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Thread: I could really use some HELP...

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    Okay here is the deal,

    I am looping tracks from Acid through a Mackie 1402, mixing that with vocals and guitar. I know the vocals need to be modulated (I could help here too). Then I am trying to record this into the same computer to record on CD. Is this possible? I don't want to go to cassette tape if I can help it. I could really used good advise from experienced people so that I may get my sound out. Also, any advise on descent sound cards to record from? I am willing to settle for Prosumer (Industial cost too much).

    thanx,
    MS

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    OK, I'll bite.

    First off, what does "the vocals need to be modulated" mean?

    Of course you can record on your computer and make CDs and even find good sound cards. Start at the page http://homerecording.com/digital.html and keep reading.



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    I did read it Dragon (luv this sight, very, very, helpful), but...

    So it is possible to go out of the computer with a mix into a Mackie 1402vlz, add a few live instruments, then record back to hard drive in real time (all at once)? Please tell me how? Do I need Sound Forge XP to do this? By voice modulation, I meant changing the vocals in a "Jonny Bravo" sort of way, but driving a bit closer to Skinny Puppy/Godfesh/Rockabilly sound....

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    OK, somehow on the first pass I missed the fact that you were coming out of the computer somehow...it's still possible, of course, if you have either two sound cards or one of the more expensive multiple I/O cards (like Darla/Gina/Layla or AARK or Gadgetlabs 8/24). You'd just go out through Acid and record in your favorite audio editing program, don't even need a specific multitrack program, so yes, Sound Forge XP or Goldwave or any of those would work if you'd be happy with a "live" stereo mix. A multitrack recording program would give you more control and flexibility though...I'm starting to recommend n-track, though the full review isn't quite done.

    You can do your modulation to the vocal track after recording it with any of a number of DirectX audio plugins or live using an external effects box via the mixer effects loop. Sorry, though, I don't recognize any of those names!

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    thanx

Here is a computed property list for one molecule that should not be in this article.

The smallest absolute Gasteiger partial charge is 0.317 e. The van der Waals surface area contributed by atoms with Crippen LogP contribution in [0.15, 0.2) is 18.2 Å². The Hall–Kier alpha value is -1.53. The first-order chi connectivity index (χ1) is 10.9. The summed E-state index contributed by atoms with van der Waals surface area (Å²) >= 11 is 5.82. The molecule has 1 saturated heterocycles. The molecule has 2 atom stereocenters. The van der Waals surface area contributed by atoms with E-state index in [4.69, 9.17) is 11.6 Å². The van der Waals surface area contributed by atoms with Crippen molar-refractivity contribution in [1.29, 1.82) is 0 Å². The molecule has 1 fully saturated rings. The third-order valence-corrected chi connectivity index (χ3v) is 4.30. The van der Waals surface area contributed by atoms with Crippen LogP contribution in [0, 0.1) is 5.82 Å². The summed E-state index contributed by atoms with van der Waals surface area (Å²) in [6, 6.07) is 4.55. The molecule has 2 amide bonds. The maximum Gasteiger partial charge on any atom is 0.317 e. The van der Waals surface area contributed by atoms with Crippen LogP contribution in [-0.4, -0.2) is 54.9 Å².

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    What is a good PROSUMER multitrack mix/software/thingamabob? Sorry, but I am more of a Vidiot and digital recording is very new to me.

    MS

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    I used to be a video guy myself. Prosumer usually means "better than what you can buy at Radio Shack but not as expensive as what the pros really use". But in audio, there are really only 3 levels:

    1. the cheap sound card you get with your computer
    2. a music-oriented sound card
    3. pro-level sound cards, which are $2K or more, I believe

    Now, most of us here are either using #1 or #2 level stuff. The #2 level, which is what I would call "prosumer", varies in cost from maybe $250 to $1000 or so. The main reason for that variance is the number of inputs and outputs, which doesn't affect the sound per se, but does affect convenience and how many separate tracks you can record simultaneously.

    In analog video, there's a great difference between prosumer equipment and pro stuff like Betacam SP. Similarly, there's a great difference in quality between prosumer multitrack cassettes and analog 1" and 2" gear. But like in video, where digital has brought the price of pro-level equipment to reasonable ranges, there's very little real quality difference between a good 20 or 24-bit digital 8-channel sound card and a "professional" version. Either one can make recordings so clear you'll cry when you first hear them coming out of your own computer.

    There are a number of good sound cards and software packages listed on the digital page of the main site at http://homerecording.com/digital.html and you can search this BBS and the main site for further information and people's experiences, since they've all been discussed in great detail here (I know you've been there, but I'm sure a few other folks haven't).


    [This message has been edited by Dragon (edited 07-29-1999).]

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    Full Duplex

    Actually, all you need to have to both play and record at the same time is a full-duplex sound card. I believe most of the cheap stuff now is full duplex, due to the popularity of shit like netcams and internet telephony. Quality might be an issue with a cheap sound card
    Avoid Zealots... They are generally humorless

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    Alternative, try something like the Tascam 428, in which case you get a controller, a limited version of cubase software, and just plug it straight into a USB port, no soundcard needed, for about 500 something bucks

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    If you decide to go the soundcard route (as opposed to the Tascam that sjoko suggested) then you have to check out this site.
    http://www.pcavtech.com/soundcards/compare/index.htm

    -tkr

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